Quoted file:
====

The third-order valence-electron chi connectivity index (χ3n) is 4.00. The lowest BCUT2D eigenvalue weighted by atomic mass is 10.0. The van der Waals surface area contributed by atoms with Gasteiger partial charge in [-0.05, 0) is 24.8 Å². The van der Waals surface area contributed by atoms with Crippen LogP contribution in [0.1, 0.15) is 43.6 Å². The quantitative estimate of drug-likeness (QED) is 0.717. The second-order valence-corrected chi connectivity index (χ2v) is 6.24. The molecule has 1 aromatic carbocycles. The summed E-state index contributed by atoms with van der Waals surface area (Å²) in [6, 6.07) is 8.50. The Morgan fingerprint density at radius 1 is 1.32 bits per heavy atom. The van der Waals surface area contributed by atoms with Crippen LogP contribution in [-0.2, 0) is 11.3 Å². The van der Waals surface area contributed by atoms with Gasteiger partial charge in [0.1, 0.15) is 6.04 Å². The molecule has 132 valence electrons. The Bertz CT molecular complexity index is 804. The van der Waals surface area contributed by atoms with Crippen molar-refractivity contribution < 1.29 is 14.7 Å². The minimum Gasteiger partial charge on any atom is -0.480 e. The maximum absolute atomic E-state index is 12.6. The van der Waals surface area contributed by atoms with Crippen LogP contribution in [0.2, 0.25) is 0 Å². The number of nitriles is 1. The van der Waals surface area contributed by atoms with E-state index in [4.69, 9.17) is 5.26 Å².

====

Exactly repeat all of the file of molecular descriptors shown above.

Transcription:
The third-order valence-electron chi connectivity index (χ3n) is 4.00. The lowest BCUT2D eigenvalue weighted by atomic mass is 10.0. The van der Waals surface area contributed by atoms with Gasteiger partial charge in [-0.05, 0) is 24.8 Å². The van der Waals surface area contributed by atoms with Crippen LogP contribution in [0.1, 0.15) is 43.6 Å². The quantitative estimate of drug-likeness (QED) is 0.717. The second-order valence-corrected chi connectivity index (χ2v) is 6.24. The molecule has 1 aromatic carbocycles. The summed E-state index contributed by atoms with van der Waals surface area (Å²) in [6, 6.07) is 8.50. The Morgan fingerprint density at radius 1 is 1.32 bits per heavy atom. The van der Waals surface area contributed by atoms with Crippen LogP contribution in [-0.2, 0) is 11.3 Å². The van der Waals surface area contributed by atoms with Gasteiger partial charge in [0.1, 0.15) is 6.04 Å². The molecule has 132 valence electrons. The Bertz CT molecular complexity index is 804. The van der Waals surface area contributed by atoms with Crippen molar-refractivity contribution < 1.29 is 14.7 Å². The minimum Gasteiger partial charge on any atom is -0.480 e. The maximum absolute atomic E-state index is 12.6. The van der Waals surface area contributed by atoms with Crippen LogP contribution in [0.2, 0.25) is 0 Å². The number of nitriles is 1. The van der Waals surface area contributed by atoms with E-state index in [4.69, 9.17) is 5.26 Å².